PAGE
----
Visibility through data: a modern solution for supply chain

By Laurent Soubielle, IoT Agency North America Director, SIGFOX
There’s no question that data is critical for organizations that want to better understand their business challenges and opportunities. With data-ba...

There’s no question that data is critical for organizations that want to better understand their business challenges and opportunities.

With data-backed insights, organizations can make more informed decisions that drive business performance. In fact, a study by Microsoft found that 51% of business leaders have a data strategy in place to drive revenue streams and productivity.   

Data-backed insights are proving to be particularly important in the supply chain industry. As supply chains become increasingly complex—sometimes involving as many as 100,000 suppliers for multinational organizations—business leaders struggle to maintain visibility into what transpires from shipment source to destination. Below, we examine the impact of low visibility, and how that impact can be blunted with modern applications of IoT solutions that transmit data. 

The need for visibility 

Visibility is the operative word for supply chain stakeholders, informing logistics decisions that enable businesses to operate more efficiently, prevent product loss and increase profits. Unfortunately, visibility is a central challenge for supply chain managers today, with 94% of companies admitting that they don’t have full visibility into their supply chains. 

Low supply chain visibility can be detrimental because it can prevent organizations from efficiently identifying occurrences of:

  • Disintermediation and data ownership: Supply chain managers must have complete visibility into the entire supply chain, no matter how complex, to ensure accurate shipment locations and time estimates for buyers. This information must be direct from the source, accurate and trustworthy. Otherwise, supply chain managers risk trusting a third-party source to handle this critical information.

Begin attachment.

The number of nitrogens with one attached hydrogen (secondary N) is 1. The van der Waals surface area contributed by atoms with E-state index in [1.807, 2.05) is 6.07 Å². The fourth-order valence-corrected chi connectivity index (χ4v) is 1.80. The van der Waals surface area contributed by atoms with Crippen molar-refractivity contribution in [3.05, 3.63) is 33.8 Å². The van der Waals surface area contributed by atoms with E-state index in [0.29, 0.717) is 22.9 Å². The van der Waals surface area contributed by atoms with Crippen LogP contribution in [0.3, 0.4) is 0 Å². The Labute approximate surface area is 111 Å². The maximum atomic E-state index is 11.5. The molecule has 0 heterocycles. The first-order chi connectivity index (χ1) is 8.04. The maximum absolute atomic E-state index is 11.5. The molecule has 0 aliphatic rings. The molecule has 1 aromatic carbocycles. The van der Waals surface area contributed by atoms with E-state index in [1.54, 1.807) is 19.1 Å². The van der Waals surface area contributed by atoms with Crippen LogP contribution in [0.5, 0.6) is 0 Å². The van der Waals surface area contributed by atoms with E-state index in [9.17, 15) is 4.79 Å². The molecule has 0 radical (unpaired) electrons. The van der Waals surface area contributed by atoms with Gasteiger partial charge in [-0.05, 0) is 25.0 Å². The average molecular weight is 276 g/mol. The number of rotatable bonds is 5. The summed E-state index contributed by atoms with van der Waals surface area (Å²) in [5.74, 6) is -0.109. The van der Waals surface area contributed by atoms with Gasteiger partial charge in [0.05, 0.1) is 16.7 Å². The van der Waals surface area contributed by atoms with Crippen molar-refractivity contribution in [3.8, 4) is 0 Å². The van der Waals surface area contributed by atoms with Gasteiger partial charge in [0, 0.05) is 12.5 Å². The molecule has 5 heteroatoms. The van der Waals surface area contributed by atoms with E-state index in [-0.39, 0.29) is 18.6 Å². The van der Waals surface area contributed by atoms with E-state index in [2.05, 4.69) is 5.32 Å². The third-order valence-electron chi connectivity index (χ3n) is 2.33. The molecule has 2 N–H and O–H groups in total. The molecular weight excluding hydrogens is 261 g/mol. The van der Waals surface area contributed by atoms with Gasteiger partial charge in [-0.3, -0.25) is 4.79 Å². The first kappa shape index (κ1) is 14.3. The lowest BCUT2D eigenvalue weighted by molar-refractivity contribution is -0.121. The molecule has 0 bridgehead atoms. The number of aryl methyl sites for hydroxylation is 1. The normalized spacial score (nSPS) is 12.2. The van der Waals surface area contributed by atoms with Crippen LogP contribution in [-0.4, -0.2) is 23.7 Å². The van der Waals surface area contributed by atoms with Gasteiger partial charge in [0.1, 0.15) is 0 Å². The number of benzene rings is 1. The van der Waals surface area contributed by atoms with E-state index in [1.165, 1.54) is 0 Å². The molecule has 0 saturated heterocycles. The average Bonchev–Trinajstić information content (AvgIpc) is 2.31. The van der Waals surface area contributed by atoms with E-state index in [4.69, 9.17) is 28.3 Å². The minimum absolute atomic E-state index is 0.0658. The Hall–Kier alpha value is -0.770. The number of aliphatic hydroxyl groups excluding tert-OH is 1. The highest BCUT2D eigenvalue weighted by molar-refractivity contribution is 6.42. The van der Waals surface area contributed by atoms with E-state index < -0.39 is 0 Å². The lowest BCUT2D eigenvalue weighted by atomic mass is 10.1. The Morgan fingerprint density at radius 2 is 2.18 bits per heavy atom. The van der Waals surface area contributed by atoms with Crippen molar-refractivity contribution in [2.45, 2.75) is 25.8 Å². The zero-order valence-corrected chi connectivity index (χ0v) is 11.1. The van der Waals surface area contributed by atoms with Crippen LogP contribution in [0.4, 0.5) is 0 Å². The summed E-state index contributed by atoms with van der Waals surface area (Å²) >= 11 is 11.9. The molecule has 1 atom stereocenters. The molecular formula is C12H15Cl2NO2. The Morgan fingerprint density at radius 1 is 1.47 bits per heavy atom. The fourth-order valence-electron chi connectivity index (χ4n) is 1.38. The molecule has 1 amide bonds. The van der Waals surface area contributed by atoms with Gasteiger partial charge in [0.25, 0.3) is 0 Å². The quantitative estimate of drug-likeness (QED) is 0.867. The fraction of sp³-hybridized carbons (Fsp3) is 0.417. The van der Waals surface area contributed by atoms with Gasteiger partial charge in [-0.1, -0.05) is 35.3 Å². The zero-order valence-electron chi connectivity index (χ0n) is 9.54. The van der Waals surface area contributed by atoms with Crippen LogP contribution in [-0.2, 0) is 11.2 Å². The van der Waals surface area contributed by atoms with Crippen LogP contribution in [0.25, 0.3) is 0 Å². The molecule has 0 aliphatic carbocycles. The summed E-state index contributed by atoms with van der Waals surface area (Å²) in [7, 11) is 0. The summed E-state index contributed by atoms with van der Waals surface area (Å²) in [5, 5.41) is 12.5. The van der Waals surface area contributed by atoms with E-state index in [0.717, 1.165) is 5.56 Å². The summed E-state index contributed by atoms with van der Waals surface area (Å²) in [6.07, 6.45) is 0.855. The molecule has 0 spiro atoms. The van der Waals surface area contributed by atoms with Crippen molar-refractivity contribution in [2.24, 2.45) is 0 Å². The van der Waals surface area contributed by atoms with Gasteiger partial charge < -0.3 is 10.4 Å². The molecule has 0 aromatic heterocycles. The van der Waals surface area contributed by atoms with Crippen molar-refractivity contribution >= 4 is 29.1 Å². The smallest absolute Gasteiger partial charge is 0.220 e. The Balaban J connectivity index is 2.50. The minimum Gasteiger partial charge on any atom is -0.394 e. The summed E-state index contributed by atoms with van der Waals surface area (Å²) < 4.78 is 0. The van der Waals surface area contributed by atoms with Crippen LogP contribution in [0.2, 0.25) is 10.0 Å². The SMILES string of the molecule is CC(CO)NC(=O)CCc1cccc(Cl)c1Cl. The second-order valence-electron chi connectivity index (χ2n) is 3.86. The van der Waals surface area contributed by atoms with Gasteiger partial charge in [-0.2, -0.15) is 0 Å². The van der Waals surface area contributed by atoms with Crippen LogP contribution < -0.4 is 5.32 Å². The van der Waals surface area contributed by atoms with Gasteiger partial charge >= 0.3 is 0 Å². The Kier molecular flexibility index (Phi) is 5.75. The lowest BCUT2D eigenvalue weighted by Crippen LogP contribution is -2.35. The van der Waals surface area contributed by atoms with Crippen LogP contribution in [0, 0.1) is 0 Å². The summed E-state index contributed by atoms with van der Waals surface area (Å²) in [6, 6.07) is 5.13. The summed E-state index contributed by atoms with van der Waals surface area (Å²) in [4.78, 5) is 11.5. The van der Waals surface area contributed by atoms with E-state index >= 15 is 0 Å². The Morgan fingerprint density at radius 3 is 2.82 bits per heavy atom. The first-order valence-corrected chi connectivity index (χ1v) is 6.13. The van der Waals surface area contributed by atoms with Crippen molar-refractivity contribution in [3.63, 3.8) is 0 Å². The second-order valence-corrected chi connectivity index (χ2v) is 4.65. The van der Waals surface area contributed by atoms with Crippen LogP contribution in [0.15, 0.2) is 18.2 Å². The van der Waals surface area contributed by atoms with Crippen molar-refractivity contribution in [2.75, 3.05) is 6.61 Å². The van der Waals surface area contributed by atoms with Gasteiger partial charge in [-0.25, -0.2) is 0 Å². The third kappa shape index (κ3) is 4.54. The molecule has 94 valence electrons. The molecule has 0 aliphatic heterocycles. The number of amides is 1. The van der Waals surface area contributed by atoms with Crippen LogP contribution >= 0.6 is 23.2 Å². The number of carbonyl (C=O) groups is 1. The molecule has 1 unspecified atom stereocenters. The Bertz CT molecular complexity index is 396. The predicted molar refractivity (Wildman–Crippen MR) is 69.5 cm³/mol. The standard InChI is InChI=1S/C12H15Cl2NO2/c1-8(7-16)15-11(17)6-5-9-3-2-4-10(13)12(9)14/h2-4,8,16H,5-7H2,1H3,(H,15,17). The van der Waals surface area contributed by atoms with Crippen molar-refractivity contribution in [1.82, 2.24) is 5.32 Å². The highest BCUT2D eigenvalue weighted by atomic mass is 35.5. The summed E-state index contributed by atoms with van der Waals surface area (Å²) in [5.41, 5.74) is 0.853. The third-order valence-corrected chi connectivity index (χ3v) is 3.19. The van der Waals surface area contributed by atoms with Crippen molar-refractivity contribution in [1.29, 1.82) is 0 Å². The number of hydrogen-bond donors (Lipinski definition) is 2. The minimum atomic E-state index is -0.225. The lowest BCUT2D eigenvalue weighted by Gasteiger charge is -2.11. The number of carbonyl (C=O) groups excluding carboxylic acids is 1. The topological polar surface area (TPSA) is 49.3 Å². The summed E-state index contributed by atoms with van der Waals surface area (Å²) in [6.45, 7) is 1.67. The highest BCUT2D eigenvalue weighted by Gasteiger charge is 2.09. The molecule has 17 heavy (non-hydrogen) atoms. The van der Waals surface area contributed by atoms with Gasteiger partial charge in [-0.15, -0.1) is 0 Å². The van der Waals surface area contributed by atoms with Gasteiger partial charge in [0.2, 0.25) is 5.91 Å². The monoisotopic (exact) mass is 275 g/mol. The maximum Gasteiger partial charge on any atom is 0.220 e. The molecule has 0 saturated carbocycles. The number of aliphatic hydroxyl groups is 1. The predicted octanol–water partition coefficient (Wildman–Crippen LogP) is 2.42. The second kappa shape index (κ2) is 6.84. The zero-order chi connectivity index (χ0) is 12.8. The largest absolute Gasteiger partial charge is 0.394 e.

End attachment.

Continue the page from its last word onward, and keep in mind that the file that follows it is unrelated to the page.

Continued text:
• Unfavorable container conditions: Without visibility, supply chain executives cannot monitor critical container conditions, such as temperature. This lack of visibility can cause the integrity of goods to be compromised—resulting in a slew of problems for a brand, ranging from compliance issues to customer mistrust. 

  • Theft and other security issues: Not only can products simply be misplaced, but theft is a huge problem in the supply chain—representing $30bn in lost revenue for American companies each year. Without visibility into the shipment’s location, supply chain executives are left without a way to identify and prevent theft or other security issues. 


Visibility through data 

The good news is that visibility can be enhanced with IoT solutions that track shipments’ whereabouts and conditions up and down the supply chain. A Forrester report found that in 2019, 85% of firms will use data collected by IoT solutions to gain visibility into their business processes. This data can give supply chain stakeholders the insights needed to track assets, monitor container conditions and enhance security.

Tracking assets

To ensure assets are tracked throughout their entire supply chain journeys, supply chain managers can have IoT-enabled sensors placed inside the container during the loading process to allow real-time geo-localization from the initial departure warehouse to its final destination. When connected to a global 0G network, these sensors can deliver information about container whereabouts across far-reaching distances. As shipments pass through checkpoints—whether that be the distribution plant four states away or across an ocean—the supply chain manager can watch the shipment progress and communicate accurate delivery estimates.

Communicating accurate delivery estimates is extremely important in providing optimal customer experiences and establishing customer trust. Today’s consumer not only expects fast delivery, but also accurate delivery estimates, according to Temando’s State of Shipping in Commerce report. These expectations can be challenging for businesses to set without visibility into the supply chain—which is why more than half of retailers don’t offer delivery date estimates.